"Evil" Arabs in American Popular Film: Orientalist Fear

"Evil" Arabs in American Popular Film: Orientalist Fear

"Evil" Arabs in American Popular Film: Orientalist Fear

"Evil" Arabs in American Popular Film: Orientalist Fear

Excerpt

The "evil" Arabs of American film are illusions. Much like those perplexing and ambiguous paintings of the celebrated Renaissance artist Giuseppe Arcimboldo (1527–1593), or those more simplistic drawings that are developed for entertainment and perception analysis in books featuring optical puzzles, the "evil" Arabs are also constructions for entertainment and have implications for the perceptions of the American cinematic audience. Samuel Tolansky has provided us with a useful term when discussing the type of illusions similar to that of the "evil" Arabs: illusions of "oscillating attention." Tolansky notes,

These are cases where the diagram is designed such that attention
can alternately be concentrated on one of two possibilities. In some
instances the mind seems actually to oscillate between the two pos
sible interpretations in rapid succession, and it is difficult to decide
just what is being seen.

While Tolansky cites concentration, attention, and distinguishing between light and dark as the causes of oscillating attention, writers like Patricia Ann Rainey, J. R. Block, and Harold E. Yuker believe that the driving force of what the viewers see first in an illusion of oscillating attention is "perception." Rainey tells her viewers/readers that perception is simply how people see things, or how people look at the world. She adds,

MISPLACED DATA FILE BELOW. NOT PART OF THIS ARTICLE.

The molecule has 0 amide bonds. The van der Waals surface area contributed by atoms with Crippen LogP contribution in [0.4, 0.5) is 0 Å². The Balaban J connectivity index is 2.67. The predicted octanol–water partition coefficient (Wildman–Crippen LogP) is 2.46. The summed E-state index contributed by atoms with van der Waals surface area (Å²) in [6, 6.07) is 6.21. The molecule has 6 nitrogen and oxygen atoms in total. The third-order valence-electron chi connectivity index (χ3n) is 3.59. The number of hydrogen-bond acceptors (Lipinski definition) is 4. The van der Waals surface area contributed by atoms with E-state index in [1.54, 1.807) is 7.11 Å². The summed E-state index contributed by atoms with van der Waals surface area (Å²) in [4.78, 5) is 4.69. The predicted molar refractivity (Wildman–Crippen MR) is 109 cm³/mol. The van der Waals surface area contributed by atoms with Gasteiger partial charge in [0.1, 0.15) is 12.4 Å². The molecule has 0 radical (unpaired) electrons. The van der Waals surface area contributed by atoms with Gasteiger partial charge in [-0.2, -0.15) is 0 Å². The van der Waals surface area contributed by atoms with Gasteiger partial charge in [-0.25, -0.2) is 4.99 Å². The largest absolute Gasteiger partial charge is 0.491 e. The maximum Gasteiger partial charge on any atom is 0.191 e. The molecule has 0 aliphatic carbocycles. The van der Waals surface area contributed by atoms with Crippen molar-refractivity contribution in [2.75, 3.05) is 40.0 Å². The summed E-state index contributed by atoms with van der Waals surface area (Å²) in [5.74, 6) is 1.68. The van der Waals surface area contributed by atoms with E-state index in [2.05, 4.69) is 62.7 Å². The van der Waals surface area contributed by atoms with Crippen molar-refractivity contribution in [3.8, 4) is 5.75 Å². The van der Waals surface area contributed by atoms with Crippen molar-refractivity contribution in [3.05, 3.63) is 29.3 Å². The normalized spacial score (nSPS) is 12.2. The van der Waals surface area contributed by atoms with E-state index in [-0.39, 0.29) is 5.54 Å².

Differences in religion, ideology, political beliefs, and even prejudice
can be explained in terms of how people perceive. Thus knowledge
of perception will give an understanding of human beings.

Many of the portrayals of Arabs, at first glance, give the impression of cultural and ethnic traits that are inherently inimical to Western civilization. Even so, are not "evil" Arabs actually fictional characters that we have . . .

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